"Our of respect for the will of the people, the governor will veto (the bill)," Thompson said in a written release.
Schwarzenegger "believes the matter should be determined not by legislative action - which would be unconstitutional - but by court decision or another vote of the people of our state."
The bill, AB 849, made US history when it cleared the final hurdle in the state legislature late Tuesday and was sent to Schwarzenegger's desk for his signature.
"In Governor Schwarzenegger's personal life and work in public service, he has considered no undertaking to be more noble than the cause of civil rights," Thompson wrote while explaining the governor's decision.
"He believes that gay couples are entitled to full protection under the law and should not be discriminated against based upon their relationship."
The bill would have legalized same-sex marriage. It was heralded as a "milestone" by its author, Democratic Assemblyman Mark Leno, and gay rights advocates.
When the bill cleared the state senate floor, it marked the first time a full body of elected legislators endorsed a change in law to put gay marriages on par with heterosexual unions, Leno said.
Leno was on the floor of the state assembly and couldn't be reached for comment when the veto decision was announced.
California gay marriage faces veto
By Dean E. Murphy The New York Times
FRIDAY, SEPTEMBER 9, 2005
SAN FRANCISCO Less than 24 hours after California lawmakers narrowly passed the first same-sex marriage bill in the United States, a spokeswoman for Governor Arnold Schwarzenegger said that he would veto it "out of respect for the will of the people."
The announcement Wednesday brought an abrupt end to speculation throughout the day that Schwarzenegger, a Republican, might be persuaded to back the measure despite strong opposition to it within his own party.
The author of the bill, Assemblyman Mark Leno, a Democrat from San Francisco, said Democrats had been "using every resource available to us," including reaching out to Senator Edward Kennedy of Massachusetts, a relative of the governor, to win Schwarzenegger's approval. But even before the effort got in full swing, it was cut short.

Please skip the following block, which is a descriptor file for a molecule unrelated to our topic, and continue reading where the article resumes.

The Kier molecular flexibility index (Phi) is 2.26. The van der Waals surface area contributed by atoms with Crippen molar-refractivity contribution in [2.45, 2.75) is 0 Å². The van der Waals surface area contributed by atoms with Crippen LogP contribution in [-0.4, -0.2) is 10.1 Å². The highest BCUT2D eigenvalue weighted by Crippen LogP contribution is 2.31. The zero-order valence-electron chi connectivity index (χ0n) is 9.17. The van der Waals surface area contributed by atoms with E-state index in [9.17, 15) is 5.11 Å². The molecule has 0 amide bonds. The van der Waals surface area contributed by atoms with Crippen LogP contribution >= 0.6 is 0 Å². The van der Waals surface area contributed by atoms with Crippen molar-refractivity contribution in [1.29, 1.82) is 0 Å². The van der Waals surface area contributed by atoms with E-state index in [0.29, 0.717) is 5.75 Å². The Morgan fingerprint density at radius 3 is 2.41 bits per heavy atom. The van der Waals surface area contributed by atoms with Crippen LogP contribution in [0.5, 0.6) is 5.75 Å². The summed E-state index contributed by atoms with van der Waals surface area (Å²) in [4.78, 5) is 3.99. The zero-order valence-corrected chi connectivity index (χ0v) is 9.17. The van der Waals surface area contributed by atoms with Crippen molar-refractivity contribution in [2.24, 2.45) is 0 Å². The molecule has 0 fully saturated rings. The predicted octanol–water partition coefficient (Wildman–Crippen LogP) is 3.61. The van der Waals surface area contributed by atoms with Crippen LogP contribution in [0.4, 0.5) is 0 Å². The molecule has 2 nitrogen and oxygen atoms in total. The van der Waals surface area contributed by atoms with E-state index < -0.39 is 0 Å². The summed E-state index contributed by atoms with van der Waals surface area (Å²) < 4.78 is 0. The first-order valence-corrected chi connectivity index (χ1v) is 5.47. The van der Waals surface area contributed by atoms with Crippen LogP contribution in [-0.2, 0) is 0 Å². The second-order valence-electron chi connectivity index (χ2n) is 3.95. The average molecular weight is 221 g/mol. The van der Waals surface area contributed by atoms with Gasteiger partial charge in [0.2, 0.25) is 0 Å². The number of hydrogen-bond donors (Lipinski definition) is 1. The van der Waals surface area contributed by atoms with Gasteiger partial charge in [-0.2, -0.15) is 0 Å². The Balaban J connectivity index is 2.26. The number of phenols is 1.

Leno said that if Schwarzenegger in fact vetoed the bill without first hearing from him and other supporters, "It would be highly unusual and a direct insult to the proponents of this bill and the many millions of Californian families who want him to sign it."
The bill, which defines marriage as between "two persons," won final legislative approval Tuesday night in the State Assembly by only a narrow margin, 41-35, after a coalition of gay, Latino and black groups successfully fended off conservative opposition to it by framing the issue as one of civil rights, not religious values. It passed by a single vote in the State Senate last week, meaning that there are not enough votes in either house to override a veto.
In a written statement, Schwarzenegger's spokeswoman, Margita Thompson, made a nod to the civil rights arguments, but said the governor believed the bill was unconstitutional because of a ballot measure passed in 2000 that defined marriage as between a man and a woman.
Republican lawmakers voiced relief with the veto announcement after expressing anger over the vote Tuesday night, and anxiety throughout Wednesday over Schwarzenegger's silence on the subject. Members of the Republican caucus in the Assembly had written to Schwarzenegger urging a veto.
Attorney General Thomas Reilly of Massachusetts gave the go-ahead to a proposed 2008 referendum on banning gay marriage, clearing the way for backers of the initiative to collect signatures this autumn to place it before the State Legislature and eventually the voters, The Boston Globe reported Thursday from Boston.
Reilly, a Democrat who is seeking his party's nomination for governor next year, said Wednesday that he personally opposed the proposed ban on gay marriage but that his reading of the state constitution and state law "has led me to the decisions that I've made" to formally certify the ballot initiative.